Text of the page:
The configuration of components of phone docking station 100 illustrated in FIG. 4 is for illustrative purposes only. Other configurations may be implemented. Therefore, phone docking station 100 may include additional, fewer and/or different components than those depicted in FIG. 4. For example, phone docking station 100 may include a system(s) for implementing an Ethernet switch (not shown in FIG. 4), and/or for implementing Virtual Local Area Networks (VLANs). Phone docking station 100 may further include a magnetic sensor that may detect the insertion of mobile phone 105 into docking port 400 and may thereby initiate various functions at phone docking station 100 or at mobile phone 105 (e.g., initiate execution of a VoIP application at mobile phone 105, etc.).

FIG. 5 is a diagram that depicts exemplary components of mobile phone 105. Mobile phone 105 may include a bus 510, a processing unit 520, a main memory 530, a read only memory (ROM) 540, a storage device 550, an input device(s) 560, an output device(s) 570, a communication interface 580, a USB interface 590, and a NFC system 595. Bus 510 may include a path that permits communication among the elements of mobile phone 105.

Processing unit 520 may include a processor, microprocessor, or processing logic that may interpret and execute instructions. Main memory 530 may include a random access memory (RAM) or another type of dynamic storage device that may store information and instructions for execution by processing unit 520. ROM 540 may include a ROM device or another type of static storage device that may store static information and instructions for use by processing unit 520. Storage device 550 may include a magnetic and/or optical recording medium.

Input device 560 may include one or more mechanisms that permit an operator to input information to mobile phone 105, such as, for example, a keypad or a keyboard, voice recognition and/or biometric mechanisms, etc. Output device 570 may include one or more mechanisms that output information to the operator, including a display, a speaker, etc. Communication interface 580 may include any transceiver mechanism that enables mobile phone 105 to communicate with other devices and/or systems. For example, communication interface 580 may include a radio frequency transceiver for communicating via a PLMN or satellite network of network 110. USB I/F 590 may include interconnection mechanisms to permit phone 105 to physically and electrically connect with USB port 405 of phone docking station 100. NFC system 595 may include a short range, high frequency system that enables the short range exchange of data with mobile phone 105. When mobile phone 105 is placed in proximity to phone docking station 100 (e.g., phone 105 is inserted into docking port 400), NFC system may transmit phone identity information and/or phone user identity information that may be “read” by NFC reader 445 of phone docking station 100.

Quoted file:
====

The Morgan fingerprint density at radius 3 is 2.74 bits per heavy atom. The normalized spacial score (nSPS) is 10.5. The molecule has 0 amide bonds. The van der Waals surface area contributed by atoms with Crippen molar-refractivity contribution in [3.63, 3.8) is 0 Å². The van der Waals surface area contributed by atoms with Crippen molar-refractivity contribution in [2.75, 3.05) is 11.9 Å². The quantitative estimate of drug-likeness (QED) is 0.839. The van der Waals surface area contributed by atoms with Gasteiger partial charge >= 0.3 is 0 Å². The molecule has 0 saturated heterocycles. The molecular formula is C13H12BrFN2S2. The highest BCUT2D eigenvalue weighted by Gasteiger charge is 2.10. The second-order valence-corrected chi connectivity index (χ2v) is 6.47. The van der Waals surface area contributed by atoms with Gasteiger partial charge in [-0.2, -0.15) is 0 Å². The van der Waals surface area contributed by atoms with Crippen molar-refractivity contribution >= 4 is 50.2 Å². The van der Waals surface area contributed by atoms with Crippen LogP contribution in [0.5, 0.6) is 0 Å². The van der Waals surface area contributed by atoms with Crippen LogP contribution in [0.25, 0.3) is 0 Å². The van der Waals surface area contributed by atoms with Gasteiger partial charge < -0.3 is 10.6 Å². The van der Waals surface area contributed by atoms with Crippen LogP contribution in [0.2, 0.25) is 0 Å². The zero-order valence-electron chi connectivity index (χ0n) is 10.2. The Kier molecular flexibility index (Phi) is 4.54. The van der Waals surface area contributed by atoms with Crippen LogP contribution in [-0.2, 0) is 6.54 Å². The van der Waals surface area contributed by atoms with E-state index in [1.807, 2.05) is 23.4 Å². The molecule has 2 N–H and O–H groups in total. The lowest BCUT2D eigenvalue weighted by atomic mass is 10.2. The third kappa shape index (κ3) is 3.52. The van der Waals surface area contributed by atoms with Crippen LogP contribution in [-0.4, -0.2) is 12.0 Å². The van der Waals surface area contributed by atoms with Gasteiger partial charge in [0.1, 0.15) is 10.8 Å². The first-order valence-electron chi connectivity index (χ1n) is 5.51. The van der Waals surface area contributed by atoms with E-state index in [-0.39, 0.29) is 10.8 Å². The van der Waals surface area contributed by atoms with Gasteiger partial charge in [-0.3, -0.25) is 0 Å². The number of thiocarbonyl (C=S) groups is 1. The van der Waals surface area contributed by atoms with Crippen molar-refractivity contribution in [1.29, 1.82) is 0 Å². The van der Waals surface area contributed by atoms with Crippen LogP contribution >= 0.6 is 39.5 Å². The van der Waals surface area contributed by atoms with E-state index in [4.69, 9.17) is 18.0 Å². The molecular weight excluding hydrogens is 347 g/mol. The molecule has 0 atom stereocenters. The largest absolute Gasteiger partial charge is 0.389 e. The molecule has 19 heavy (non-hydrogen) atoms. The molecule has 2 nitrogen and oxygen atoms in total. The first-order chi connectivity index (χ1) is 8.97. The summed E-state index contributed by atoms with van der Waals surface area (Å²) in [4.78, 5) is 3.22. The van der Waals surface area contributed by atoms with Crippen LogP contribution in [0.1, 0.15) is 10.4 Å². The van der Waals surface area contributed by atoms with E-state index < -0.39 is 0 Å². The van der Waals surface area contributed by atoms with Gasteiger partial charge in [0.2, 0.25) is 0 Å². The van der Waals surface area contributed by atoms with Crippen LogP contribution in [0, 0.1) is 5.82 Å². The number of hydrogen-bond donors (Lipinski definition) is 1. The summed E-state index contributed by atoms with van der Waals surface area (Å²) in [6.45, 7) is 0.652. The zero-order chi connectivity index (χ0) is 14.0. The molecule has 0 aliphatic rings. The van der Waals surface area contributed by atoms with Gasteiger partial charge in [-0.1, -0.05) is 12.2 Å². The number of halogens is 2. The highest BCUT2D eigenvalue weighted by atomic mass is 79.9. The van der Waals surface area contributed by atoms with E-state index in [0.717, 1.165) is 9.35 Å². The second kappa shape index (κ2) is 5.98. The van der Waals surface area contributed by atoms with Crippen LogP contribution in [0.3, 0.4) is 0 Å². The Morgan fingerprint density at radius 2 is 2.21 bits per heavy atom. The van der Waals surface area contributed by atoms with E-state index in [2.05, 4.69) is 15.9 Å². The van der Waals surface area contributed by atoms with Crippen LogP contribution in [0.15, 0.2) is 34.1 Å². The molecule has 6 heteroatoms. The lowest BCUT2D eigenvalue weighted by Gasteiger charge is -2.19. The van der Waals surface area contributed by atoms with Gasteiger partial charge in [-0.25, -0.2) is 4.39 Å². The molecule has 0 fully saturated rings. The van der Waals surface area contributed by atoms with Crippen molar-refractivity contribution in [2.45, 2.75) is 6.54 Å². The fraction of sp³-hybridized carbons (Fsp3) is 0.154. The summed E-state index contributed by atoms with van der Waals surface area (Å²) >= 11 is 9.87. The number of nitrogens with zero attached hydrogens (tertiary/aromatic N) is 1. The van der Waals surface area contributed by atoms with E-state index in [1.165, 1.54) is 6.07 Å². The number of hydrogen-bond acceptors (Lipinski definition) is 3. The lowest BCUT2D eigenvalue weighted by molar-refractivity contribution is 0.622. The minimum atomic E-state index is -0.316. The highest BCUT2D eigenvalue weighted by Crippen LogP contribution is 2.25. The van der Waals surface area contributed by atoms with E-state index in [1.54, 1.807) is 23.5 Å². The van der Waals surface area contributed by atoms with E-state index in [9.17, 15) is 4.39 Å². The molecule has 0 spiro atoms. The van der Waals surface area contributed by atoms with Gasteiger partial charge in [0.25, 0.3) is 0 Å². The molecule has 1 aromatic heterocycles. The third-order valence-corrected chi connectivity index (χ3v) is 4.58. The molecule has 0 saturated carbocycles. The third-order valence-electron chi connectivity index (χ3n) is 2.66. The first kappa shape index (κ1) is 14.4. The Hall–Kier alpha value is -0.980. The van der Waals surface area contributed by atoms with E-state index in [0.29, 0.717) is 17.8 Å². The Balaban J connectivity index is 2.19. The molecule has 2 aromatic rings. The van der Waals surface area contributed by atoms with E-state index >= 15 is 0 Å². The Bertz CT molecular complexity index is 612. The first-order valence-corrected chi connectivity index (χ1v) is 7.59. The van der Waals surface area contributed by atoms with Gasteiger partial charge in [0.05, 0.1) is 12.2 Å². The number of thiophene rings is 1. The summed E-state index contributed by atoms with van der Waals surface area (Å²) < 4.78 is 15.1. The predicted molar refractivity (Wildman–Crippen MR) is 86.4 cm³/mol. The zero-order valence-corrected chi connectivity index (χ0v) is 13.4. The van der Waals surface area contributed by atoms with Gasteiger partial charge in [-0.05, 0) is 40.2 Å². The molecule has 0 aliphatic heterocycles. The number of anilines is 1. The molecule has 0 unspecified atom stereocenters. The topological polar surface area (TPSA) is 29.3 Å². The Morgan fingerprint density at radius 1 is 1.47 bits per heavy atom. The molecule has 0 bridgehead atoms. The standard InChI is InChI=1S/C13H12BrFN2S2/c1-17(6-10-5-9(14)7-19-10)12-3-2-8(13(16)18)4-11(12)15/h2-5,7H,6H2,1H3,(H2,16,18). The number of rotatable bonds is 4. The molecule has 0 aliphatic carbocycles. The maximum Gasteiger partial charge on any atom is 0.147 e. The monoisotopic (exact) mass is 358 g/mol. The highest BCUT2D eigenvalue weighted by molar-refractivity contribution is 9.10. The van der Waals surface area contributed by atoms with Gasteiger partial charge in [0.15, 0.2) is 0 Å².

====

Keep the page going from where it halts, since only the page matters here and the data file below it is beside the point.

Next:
The configuration of components of mobile phone 105 illustrated in FIG. 5 is for illustrative purposes only. Other configurations may be implemented. Therefore, mobile phone 105 may include additional, fewer and/or different components than those depicted in FIG. 5.

The foregoing description of implementations provides illustration and description, but is not intended to be exhaustive or to limit the invention to the precise form disclosed. Modifications and variations are possible in light of the above teachings or may be acquired from practice of the invention.